• If you are flying, be sure to request wheelchair assistance at every airport.
Mom at secret elevator with the estimable FTA agent in Frankfurt

Mom objected to using a wheelchair at first – “I’m not THAT old!” but when she realized how many lines she could avoid standing in, and how many short cuts between terminals would be opened, she relaxed and played the queen enthroned with gusto.

  • Many airlines reserve easy-access seats on the airplane for handicapped passengers and their escorts. Mom and I had the benefit of this allowance which twice gave us a trio of seats to share between the two of us in the extra-leg-room section of the plane.
  • Shamelessly use any other perk available.  My United Gold card got us into the Star Alliance Lounge in both San  Francisco and Frankfurt.  SFO’s United Club enabled us to get through an  unexpected 3 hour flight delay without too much pain;  in Frankfurt we enjoyed a varied and delicious lunch buffet in the Lufthansa Lounge between flights.

Mom eyeing apple cake at Lufthansa’s dessert buffet

  • Many bus tour companies reserve the front seats of the bus for handicapped passengers.
  • Many bus tour companies offer “kneeling” buses for easier access.
  • Most museums, even in ancient churches and public buildings, have some sort of elevator or ramp access. Don’t shy about asking, as your tour guide may not think of it or may not want to be bothered finding out if the “lift” is currently in operation.
  • If you are part of a tour group, insist that the “sweep” stay with you, even though your pace may be slow. This will prevent your being lost from the group if they make a sudden left turn and you miss it by lagging (as happened to us in Stockholm as we navigated through the labyrinthine City Hall).
  • Schedule some break time for the support team.

Walking at a slower-than-normal pace with an arm crooked to offer support can be as exhausting as power-walking, and being constantly alert for hazards and obstacles is wearing on the brain. Let your older companion take a nap and use the time to stretch and exercise your body, move fast, take in a few extra sights and sounds of the exotic place you are in. You’ll feel great – and grateful for all you are able to do. Trust me, your older fellow traveler will be happy to vicariously share any independent adventures over the dinner table.

To Russia with Mom – Day 2 -Frankfurt -> St. Petersburg

In-flight (10 hours). We are in a new 777 with on-demand movie, TV, audio, and game channels – hundreds of selections! Is this cool or what?

In fact, there is a lot less here than meets the eye – a choice of  12 “current release”  movies is not thrilling if they are all unwatchable.  I took a look at  “Journey 2: the Mysterious Island” –  the Teletubbies have better visual effects than this.  I go back to my 19th century media – back issues of  Science News Digest and the New Yorker.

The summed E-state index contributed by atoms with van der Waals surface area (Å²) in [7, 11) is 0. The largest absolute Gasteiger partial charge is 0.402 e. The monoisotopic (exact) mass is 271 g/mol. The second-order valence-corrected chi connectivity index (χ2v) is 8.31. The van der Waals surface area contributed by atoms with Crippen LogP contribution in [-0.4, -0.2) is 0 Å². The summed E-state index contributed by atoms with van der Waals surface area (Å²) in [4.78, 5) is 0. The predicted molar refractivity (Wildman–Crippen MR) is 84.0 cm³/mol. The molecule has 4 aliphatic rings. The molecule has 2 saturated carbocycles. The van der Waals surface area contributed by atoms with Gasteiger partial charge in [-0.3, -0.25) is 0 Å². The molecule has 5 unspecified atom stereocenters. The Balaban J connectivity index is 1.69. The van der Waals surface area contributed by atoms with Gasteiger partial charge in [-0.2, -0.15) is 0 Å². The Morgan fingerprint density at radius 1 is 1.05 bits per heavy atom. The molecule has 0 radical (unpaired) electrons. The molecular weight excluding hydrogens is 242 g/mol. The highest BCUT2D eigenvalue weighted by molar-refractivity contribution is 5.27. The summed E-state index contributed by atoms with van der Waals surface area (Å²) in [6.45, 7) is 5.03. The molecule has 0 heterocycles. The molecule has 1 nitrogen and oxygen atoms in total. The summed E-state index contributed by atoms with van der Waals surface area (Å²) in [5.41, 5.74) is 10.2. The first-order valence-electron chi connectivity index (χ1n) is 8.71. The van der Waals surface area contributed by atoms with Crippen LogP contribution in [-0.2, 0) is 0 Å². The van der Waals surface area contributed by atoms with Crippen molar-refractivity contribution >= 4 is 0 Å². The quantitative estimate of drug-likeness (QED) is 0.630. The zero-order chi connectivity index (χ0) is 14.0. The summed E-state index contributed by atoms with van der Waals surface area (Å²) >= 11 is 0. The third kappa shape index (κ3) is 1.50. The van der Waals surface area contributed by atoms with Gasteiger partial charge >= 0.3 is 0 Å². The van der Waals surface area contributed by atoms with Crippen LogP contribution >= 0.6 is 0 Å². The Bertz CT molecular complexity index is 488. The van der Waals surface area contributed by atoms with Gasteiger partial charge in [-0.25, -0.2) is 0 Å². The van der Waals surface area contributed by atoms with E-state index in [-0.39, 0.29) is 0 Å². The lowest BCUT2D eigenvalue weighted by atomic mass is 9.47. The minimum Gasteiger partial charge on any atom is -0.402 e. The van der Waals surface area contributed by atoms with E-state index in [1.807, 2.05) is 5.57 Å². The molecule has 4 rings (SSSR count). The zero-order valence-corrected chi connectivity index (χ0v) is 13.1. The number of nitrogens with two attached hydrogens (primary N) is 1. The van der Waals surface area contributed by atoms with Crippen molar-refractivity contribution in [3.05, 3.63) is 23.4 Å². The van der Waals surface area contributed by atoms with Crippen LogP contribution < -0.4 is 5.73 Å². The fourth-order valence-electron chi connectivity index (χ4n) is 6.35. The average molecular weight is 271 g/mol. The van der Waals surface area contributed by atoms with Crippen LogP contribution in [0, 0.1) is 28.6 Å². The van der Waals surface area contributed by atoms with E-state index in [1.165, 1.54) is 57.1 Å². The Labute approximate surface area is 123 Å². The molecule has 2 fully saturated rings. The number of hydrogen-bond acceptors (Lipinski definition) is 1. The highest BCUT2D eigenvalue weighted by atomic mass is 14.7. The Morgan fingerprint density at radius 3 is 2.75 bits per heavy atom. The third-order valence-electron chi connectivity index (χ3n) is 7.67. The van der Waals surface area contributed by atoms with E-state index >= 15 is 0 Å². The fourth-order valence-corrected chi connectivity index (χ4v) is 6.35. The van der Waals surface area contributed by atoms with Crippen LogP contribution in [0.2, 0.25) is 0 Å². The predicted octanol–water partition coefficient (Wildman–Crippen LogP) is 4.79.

Mom was excited at first also, but a choice of hundreds of media options is not very useful to a visually impaired nonagenarian if the choices are unreadable –  small light blue type on a medium blue touchscreen just doesn’t cut it.  I try to pick a movie she will like and she settles in with “As Good As It Gets”, struggling to make the audio phones fit over her hearing aids.  Fortunately, she is able to sleep.

In-flight meal – I get lucky – there is an extra vegetarian meal in the galley – a nice spicy curry of corn, peas, and chickpeas over rice.  I set aside the triple brownie for future need. Mom gets the chicken and eats a good bit of the chicken, rice, and salad.  I snag her brownie also.

“Breakfast” is a disgrace” – a “croissant” as fluffy as a baseball bat, six small chunks of unripe melon, half inedible.  I blush for United, imagining the feelings of the passengers used to the amenities on Lufthansa and other state-sponsored airlines.

We land in Frankfut at 12:32 local time.  Our connecting flight leaves at 1:25.  The stewardess  assures me that we can make it.  Despite some nervous moments,  and thanks to the kindness of strangers who yielded prority seats on the bus and offered many helping hands, we do.

A special commendaton to the harried service staff for Lufthansa at Frankfurt, faced with a plane-load of slow-moving seniors and families with tight connections to various vacation places. They maintained patience, order, and control over the anxious horde, several electric carts, and assorted wheelchairs.  A special shout out to Eilika Williams, our personal chair navigator, who wormed us through secret passageways, forbidden gates, and past long security lines, all the while maintaining a cheerful stream of chatter and a wide smile to allay Mom’s anxiety.

Through the Frankfurt maze!

We are aboard the Lufthansa flight to St. Petersburg.  At first we are seated far apart, but the kind gentleman in the aisle seat moves up one row, which allows Mom to move up, and we have a whole row of three seats to ourselves!  They serve a hot meal.  I finish a Smithsonian magazine, play a few rounds of solitaire, think, write a little.